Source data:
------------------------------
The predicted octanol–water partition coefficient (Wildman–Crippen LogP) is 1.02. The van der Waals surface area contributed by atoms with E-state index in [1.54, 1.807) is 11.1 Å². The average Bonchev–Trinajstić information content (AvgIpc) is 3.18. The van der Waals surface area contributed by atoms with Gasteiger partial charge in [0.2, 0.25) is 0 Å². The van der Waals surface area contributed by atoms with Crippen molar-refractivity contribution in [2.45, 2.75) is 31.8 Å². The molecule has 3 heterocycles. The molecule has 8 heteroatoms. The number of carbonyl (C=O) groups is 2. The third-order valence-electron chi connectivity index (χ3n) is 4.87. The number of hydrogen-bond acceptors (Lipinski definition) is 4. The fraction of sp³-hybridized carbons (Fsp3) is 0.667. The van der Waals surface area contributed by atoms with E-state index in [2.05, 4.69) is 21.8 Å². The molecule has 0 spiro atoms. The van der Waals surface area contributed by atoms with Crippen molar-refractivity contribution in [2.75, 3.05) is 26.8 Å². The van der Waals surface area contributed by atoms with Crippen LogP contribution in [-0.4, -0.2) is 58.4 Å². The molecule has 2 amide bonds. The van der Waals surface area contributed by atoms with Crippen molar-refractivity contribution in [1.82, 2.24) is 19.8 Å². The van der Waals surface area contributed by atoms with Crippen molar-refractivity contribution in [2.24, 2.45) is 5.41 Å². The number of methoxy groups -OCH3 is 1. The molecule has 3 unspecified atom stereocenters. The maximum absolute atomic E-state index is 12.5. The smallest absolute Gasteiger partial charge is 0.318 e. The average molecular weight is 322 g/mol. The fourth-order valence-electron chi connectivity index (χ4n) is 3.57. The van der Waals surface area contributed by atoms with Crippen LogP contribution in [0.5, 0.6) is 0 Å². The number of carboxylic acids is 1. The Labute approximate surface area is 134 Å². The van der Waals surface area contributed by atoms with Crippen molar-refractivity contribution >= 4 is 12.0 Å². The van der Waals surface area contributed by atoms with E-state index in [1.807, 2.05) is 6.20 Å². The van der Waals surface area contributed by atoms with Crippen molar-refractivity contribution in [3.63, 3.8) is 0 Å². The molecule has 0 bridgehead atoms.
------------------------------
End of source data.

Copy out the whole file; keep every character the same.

The predicted octanol–water partition coefficient (Wildman–Crippen LogP) is 1.02. The van der Waals surface area contributed by atoms with E-state index in [1.54, 1.807) is 11.1 Å². The average Bonchev–Trinajstić information content (AvgIpc) is 3.18. The van der Waals surface area contributed by atoms with Gasteiger partial charge in [0.2, 0.25) is 0 Å². The van der Waals surface area contributed by atoms with Crippen molar-refractivity contribution in [2.45, 2.75) is 31.8 Å². The molecule has 3 heterocycles. The molecule has 8 heteroatoms. The number of carbonyl (C=O) groups is 2. The third-order valence-electron chi connectivity index (χ3n) is 4.87. The number of hydrogen-bond acceptors (Lipinski definition) is 4. The fraction of sp³-hybridized carbons (Fsp3) is 0.667. The van der Waals surface area contributed by atoms with E-state index in [2.05, 4.69) is 21.8 Å². The molecule has 0 spiro atoms. The van der Waals surface area contributed by atoms with Crippen molar-refractivity contribution in [2.75, 3.05) is 26.8 Å². The van der Waals surface area contributed by atoms with Crippen LogP contribution in [-0.4, -0.2) is 58.4 Å². The molecule has 2 amide bonds. The van der Waals surface area contributed by atoms with Crippen molar-refractivity contribution in [1.82, 2.24) is 19.8 Å². The van der Waals surface area contributed by atoms with Crippen molar-refractivity contribution in [2.24, 2.45) is 5.41 Å². The number of methoxy groups -OCH3 is 1. The molecule has 3 unspecified atom stereocenters. The maximum absolute atomic E-state index is 12.5. The smallest absolute Gasteiger partial charge is 0.318 e. The average molecular weight is 322 g/mol. The fourth-order valence-electron chi connectivity index (χ4n) is 3.57. The van der Waals surface area contributed by atoms with Crippen LogP contribution in [0.5, 0.6) is 0 Å². The number of carboxylic acids is 1. The Labute approximate surface area is 134 Å². The van der Waals surface area contributed by atoms with Crippen molar-refractivity contribution >= 4 is 12.0 Å². The van der Waals surface area contributed by atoms with E-state index in [1.807, 2.05) is 6.20 Å². The van der Waals surface area contributed by atoms with Crippen molar-refractivity contribution in [3.63, 3.8) is 0 Å². The molecule has 0 bridgehead atoms.